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Potential of guava leaves for mitigating methane emissions and modulating ruminal fermentation characteristics and nutrient degradability

Al-Sagheer, Adham A., Elwakeel, Eman A., Ahmed, Mariam G., Sallam, Sobhy M. A.
Environmental science and pollution research international 2018 v.25 no.31 pp. 31450-31458
Psidium guajava, Trifolium alexandrinum, ammonium nitrogen, animals, diet, forage, greenhouse gas emissions, guavas, hay, leaves, methane, methane production, organic matter, pH, roughage, rumen fermentation, volatile fatty acids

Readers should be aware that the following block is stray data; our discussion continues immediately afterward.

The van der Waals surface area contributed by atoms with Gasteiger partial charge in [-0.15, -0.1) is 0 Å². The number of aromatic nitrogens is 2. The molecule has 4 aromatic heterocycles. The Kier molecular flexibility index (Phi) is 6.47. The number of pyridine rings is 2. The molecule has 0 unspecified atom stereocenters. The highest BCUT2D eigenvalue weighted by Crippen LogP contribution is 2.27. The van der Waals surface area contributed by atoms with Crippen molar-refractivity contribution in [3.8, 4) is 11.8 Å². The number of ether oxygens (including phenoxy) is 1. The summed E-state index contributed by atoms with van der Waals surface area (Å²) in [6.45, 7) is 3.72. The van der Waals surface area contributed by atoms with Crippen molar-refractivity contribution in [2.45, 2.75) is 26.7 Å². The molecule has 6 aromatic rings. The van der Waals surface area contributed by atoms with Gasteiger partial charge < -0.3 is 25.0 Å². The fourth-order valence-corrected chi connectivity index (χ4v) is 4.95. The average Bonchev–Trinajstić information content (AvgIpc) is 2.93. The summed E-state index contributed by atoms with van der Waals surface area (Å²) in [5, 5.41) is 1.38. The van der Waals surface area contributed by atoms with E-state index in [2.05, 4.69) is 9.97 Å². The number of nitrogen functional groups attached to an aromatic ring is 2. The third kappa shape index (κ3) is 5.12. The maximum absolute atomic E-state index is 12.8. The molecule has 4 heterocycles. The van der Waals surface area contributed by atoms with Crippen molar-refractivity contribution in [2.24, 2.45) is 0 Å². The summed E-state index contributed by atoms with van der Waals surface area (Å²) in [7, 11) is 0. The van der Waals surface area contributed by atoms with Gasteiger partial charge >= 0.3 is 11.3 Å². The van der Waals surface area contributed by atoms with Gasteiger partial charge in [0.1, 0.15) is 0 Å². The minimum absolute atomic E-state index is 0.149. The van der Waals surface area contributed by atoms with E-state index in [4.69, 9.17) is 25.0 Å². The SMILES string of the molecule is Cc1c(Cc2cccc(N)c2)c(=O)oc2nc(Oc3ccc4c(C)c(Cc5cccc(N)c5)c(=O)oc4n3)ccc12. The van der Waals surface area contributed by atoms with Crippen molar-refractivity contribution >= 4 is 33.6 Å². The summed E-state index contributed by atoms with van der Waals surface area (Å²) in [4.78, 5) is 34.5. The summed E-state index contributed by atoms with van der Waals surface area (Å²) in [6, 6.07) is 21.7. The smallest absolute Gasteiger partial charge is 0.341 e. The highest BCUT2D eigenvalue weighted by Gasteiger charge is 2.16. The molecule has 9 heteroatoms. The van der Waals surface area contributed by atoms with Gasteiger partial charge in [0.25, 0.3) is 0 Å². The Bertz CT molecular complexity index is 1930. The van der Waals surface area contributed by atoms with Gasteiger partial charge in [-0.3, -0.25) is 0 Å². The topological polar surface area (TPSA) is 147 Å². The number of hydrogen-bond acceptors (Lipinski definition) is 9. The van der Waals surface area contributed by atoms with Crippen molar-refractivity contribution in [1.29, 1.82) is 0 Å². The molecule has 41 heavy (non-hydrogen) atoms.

Guava leaves (Psidium guajava, GL), a high-phenolic- and flavonoid-containing plant resource capable of substituting the high-quality forage, may help in mitigating ruminal methane (CH₄) emission without adverse impact on nutrient degradability if supplemented at an appropriate level. In order to test this hypothesis, rumen fermentation, CH₄ production, and nutrient degradability of GL either solely or as a substitute of berseem hay (Trifolium alexandrinum, BH) were evaluated in a diet containing 50:50 concentrate to roughage. Five different levels of GL (0, 12.5, 25, 37.5, and 50%) were tested in vitro after 24 h incubation using a semi-automated gas production (GP) system. The current findings indicated that merely the presence of GL resulted in significantly lower values for cumulative GP (P < 0.001), CH₄ emission (P < 0.05), truly degraded dry matter (TDDM; P < 0.001), truly degraded organic matter (TDOM; P < 0.001), and ammonia nitrogen (NH₃-N) concentration (P < 0.001); however, pH (P < 0.001) and partitioning factor (P < 0.001) were higher. The total and individual volatile fatty acid (VFA) concentrations were drastically declined with GL as compared to BH (P < 0.05). A negative linear correlation was recorded between the levels of GL and GP including CH₄ production (P < 0.05). The addition of GL up to 25% did not pose any negative effect on both TDDM and TDOM values along with NH₃-N concentration. In addition, the inclusion of GL up to 25% did not affect the total or individual VFA concentration. Conclusively, in a medium concentrate diet, use of 25% GL and 25% BH in animal diet could be a promising alternative for mitigating the CH₄ production without any deleterious effect on nutrient degradability.